Thursday, December 17, 2015

Karen Armstrong - Religion and the History of Violence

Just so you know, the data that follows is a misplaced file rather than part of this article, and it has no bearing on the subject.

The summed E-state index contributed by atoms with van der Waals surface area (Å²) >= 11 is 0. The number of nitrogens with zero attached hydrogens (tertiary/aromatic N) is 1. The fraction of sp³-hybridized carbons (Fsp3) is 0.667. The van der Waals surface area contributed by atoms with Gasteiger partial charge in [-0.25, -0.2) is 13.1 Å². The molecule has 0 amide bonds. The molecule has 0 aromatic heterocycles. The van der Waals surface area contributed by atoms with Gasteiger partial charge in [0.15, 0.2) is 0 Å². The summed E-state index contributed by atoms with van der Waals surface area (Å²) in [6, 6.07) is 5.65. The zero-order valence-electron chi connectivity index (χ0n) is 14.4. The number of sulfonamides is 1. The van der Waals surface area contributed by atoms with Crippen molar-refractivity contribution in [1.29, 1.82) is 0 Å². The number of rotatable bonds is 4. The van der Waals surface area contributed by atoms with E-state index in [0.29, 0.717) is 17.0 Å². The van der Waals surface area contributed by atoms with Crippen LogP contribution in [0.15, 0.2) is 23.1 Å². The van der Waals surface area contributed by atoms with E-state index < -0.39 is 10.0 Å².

Karen Armstrong is one of my favorite scholars of theology and spirituality. I love her because she has that eclectic vision so necessary to unravel the conundrums of the present intellectual morass. We are happy to hear her explain her understanding of religion and violence. Too often we want to attribute world issues to one cause or another, sometimes politics, religion, economics, ecology, but Karen is careful to sift through all such isms, schisms, ideologies and mythologies to arrive at some modicum of truth that we can savor. She is not always optimistic at the human condition. After one lecture on her current book, she said she felt dreadful. We share her dread, for the world has become very dreadful. She notes that men are essentially predators or killers. She told how men kill and plunder often because they are bored. This hit us in the gut because we recall when some young men in the ghetto told us, "OG, you what we do when we get bored? We get our bulletproof vests, UZIS and ride through the hood killing nigguhs." This made me consider that we have become lower than the KKK, at least they killed because they hated us, certainly not because they were bored. But I tried to think deeper on this predatory condition of men. As I grew up in the country where men used to go hunting, I wondered was it because in our move to urbanity we were unable to exercise the hunter myth/ritual. In the absence of deer, duck, pheasants, quail and other animals to hunt, we must now resort to hunting each other, brothers hunting brothers in lieu of animals. How can we back up from this precipice and return to some level of civility? Is there any possibility of us reclaiming our divinity which I am want to maintain is our essential nature although this notion of the predatory nature being our essence appears to be on a slippery slop of nothingness and absurdity.-- Marvin X

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